I wonder if obedience and trust is more cyclical rather than linear.  Sometimes I know that in order to form a good habit I need to force the obedience in myself and then the trust grows.  But then trusting more causes me to be better at obedience.  Sometimes I do my spiritual disciplines out of a heart of trust and other times it is out of a sense of obedience.  I believe that when children are young it is important to obey their parents and as they grow, their trust develops.  As teenagers, it is better for them to trust you first, or God, in order for there to be any type of obedience.  Without a foundation of trust they will most likely disregard why they should obey.  

4. How do you see your child's faith in light of this chapter? Where do you see them growing in what it means to trust Christ, and where do you see them living out of the do's and don'ts of Christianity?

I think we can do more for our teens in talking about trusting in Christ especially for the bigger questions that come up in their lives as they come through high school.  I think that ways that teens "do" Christianity is through mission which is good.  But we can also raise the level of trusting in Christ through our mission experiences.  It is important that we wrap our minds around the concept that the Holy Spirit changes us from the inside-out.  Religion and the law tries to change us from the outside-in.  And as we know from the Old Testament, that didn't work out so well.  

Wednesday, November 06, 2013

Sticky Faith 1

As training for my youth ministry team, we are reading through the book "Sticky Faith" by Dr. Kara Powell and Dr. Chap Clark.  Chapter 1 sets the stage for what this book is trying to accomplish.  Powell describes a story of a teen who came through her youth group only to fade away towards the end of her Senior High years.  A few years later Kara finds out that the girl is now pregnant.  Kara was able to reconnect with this former student in the hospital after giving birth to her new baby.  Kara Powell explains a look between her and the teenagers' father that I completely connected with.  I often have wondered what can we do to help teens stay connected in the faith.  All too often I see specific areas where we tend to loose some kids:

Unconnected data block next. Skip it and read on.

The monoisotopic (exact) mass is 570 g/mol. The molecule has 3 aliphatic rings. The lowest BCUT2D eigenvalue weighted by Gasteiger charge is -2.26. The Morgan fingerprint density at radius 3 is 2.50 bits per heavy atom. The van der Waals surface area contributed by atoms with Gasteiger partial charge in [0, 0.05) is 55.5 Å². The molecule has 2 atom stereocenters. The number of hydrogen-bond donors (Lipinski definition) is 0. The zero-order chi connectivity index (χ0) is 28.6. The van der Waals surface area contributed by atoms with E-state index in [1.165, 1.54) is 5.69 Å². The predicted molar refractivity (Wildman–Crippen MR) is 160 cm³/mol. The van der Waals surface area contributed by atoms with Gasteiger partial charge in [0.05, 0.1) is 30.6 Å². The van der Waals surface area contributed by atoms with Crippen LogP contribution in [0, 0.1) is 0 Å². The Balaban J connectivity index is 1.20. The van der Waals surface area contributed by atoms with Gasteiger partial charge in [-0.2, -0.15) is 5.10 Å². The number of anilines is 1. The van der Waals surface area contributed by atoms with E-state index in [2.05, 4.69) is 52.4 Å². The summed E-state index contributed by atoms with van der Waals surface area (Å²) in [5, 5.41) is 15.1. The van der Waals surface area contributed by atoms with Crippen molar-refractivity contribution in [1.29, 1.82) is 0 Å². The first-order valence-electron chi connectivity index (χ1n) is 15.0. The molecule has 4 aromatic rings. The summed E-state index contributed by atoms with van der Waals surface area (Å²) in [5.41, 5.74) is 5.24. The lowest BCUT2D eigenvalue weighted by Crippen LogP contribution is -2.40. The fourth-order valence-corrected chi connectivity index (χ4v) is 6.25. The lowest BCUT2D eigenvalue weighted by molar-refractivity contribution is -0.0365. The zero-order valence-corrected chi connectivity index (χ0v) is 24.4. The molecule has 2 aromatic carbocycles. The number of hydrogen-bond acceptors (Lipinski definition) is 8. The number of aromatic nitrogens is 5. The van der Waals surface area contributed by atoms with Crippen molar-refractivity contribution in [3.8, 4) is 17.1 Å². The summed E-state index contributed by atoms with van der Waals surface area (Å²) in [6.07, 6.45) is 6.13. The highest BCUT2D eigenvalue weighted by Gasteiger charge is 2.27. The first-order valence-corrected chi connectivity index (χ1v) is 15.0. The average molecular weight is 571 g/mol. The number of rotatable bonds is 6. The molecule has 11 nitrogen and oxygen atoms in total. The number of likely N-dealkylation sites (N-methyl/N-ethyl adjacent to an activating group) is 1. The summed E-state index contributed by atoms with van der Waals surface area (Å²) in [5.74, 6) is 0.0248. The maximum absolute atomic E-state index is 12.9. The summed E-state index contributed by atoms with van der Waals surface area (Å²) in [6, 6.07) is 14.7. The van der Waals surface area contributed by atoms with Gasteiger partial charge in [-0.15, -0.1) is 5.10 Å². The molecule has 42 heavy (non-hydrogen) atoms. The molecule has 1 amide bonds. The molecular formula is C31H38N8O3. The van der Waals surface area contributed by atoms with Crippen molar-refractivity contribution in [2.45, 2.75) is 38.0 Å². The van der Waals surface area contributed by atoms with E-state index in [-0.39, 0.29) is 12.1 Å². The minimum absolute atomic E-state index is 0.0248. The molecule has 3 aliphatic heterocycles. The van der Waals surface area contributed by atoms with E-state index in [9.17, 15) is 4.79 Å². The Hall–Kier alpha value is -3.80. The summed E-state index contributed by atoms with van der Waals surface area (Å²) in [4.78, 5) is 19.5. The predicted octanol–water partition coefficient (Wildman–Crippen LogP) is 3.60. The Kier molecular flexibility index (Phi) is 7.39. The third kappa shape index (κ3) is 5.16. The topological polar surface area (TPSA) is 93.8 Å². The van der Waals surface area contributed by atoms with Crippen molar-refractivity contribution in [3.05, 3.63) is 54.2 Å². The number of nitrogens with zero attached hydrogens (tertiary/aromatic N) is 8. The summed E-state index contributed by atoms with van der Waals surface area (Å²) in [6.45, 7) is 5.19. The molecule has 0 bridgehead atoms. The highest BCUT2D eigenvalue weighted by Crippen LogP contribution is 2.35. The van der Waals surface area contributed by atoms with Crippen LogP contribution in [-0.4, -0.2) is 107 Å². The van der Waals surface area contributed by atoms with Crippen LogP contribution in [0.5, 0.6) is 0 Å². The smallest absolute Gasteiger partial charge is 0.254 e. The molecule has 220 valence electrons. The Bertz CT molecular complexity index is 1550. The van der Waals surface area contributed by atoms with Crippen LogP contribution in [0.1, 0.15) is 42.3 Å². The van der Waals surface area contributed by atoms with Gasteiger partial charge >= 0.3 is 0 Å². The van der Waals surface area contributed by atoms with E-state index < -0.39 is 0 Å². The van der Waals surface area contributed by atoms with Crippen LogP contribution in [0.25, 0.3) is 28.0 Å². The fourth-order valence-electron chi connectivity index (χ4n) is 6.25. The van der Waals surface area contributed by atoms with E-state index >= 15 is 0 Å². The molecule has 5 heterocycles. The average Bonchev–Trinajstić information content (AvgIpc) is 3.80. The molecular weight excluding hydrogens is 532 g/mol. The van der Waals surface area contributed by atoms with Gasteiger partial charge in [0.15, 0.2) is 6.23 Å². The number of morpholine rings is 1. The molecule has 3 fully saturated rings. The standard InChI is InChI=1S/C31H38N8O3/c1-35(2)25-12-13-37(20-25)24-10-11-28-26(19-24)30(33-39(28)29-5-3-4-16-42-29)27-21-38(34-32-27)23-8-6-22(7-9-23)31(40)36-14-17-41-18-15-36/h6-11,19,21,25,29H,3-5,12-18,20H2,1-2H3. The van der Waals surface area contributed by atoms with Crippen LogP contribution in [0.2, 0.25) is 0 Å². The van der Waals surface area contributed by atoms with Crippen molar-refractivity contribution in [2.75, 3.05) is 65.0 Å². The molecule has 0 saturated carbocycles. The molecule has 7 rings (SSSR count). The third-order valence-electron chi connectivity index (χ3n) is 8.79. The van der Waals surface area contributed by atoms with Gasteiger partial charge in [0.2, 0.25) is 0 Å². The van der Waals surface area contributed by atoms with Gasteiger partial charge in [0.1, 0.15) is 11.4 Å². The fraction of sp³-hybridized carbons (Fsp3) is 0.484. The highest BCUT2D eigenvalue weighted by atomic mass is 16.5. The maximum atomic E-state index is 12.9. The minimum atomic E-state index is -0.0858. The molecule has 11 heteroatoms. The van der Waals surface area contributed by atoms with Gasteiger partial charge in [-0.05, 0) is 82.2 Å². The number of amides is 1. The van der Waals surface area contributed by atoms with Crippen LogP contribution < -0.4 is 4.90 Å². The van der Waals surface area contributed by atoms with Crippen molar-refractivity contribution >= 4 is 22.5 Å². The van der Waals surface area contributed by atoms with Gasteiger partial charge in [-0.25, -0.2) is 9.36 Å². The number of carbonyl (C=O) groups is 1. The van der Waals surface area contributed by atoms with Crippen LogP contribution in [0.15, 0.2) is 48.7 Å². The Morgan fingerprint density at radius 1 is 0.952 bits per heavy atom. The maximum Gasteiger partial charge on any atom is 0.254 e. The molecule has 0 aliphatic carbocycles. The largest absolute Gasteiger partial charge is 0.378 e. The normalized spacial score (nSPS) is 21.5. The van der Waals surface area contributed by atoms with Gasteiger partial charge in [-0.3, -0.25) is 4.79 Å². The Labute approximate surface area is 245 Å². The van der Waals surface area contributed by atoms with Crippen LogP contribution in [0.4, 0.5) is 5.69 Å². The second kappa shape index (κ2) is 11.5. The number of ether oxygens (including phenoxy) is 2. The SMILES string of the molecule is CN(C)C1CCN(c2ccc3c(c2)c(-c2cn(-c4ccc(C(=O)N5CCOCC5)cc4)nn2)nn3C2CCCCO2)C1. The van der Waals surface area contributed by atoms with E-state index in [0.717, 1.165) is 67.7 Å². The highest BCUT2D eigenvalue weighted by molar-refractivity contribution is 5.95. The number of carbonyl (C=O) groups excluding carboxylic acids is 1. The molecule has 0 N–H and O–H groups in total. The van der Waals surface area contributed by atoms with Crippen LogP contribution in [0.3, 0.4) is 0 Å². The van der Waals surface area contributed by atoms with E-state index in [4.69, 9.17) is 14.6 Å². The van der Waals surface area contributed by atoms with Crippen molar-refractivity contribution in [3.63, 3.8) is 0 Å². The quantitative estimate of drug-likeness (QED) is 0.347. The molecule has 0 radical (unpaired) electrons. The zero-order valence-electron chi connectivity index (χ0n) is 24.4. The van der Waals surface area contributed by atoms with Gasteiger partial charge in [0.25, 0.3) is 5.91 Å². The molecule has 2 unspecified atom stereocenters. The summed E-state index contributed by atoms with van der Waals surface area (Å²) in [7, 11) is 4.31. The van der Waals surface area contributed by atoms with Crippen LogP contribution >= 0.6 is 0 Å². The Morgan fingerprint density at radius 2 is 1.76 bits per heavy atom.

1.  The transition from Confirmation into youth group
2.  The transition from Junior High to Senior High
3.  The transition from early Senior High into later Senior High (jobs, car, social life)
4.  The transition from High School to College

I have seen some 7th grade classes that were huge in number fade down to a core group of a much smaller size by the time they were Seniors.  And this doesn't even factor in the final transition which appears to be the toughest one of them all.  One one hand, with this book, I feel a sense of relief that this is not just my problem or my church's problem. Rather it is a national problem within the global church.  But after taking that sigh of relief, it still doesn't help within my local context.  I still have a righteous anger over why and how faith seems to take a back seat with some teens as they grow up.  Enough negativity.

Another observation that I made was in the importance of the relationship of the parents to the teens.  The most influential people in a teen's life is their parents.  This fact alone sets a priority for us as youth leaders (who are mostly parents of teens), and other parents of teens within our church to understand the importance of parenting.  What we model at home and live out day to day will have a huge impact.  This is one of the main reasons that I feel like, at times, when a teenager fades away, it is sometimes beyond anything I can do to keep them active.  If the parents don't demonstrate an active faith and make their faith a priority in their own lives, how then do I expect a teenager to excel above and beyond the most powerful influences in their lives?  So how do we help parents to live out an active and robust faith?

Finally I want to answer the questions at the end of the chapter:

1.  When people decide to read a book, usually they are trying to solve a problem. What problems are you hoping to address by reading this book?

My hope is that we discover ways in which we can help teens live into their faith through each transition in life.  My heart's desire is that we retain more and more teens to stay active in their faith from 7th grade all the way up into their adult years. 

2.  How would you define sticky faith?

A faith that sticks through all the transitions in life, all the good times and bad, all the challenges both expected and unexpected.  

3.  How does it make you feel to think that you are the most important influence on your child's faith?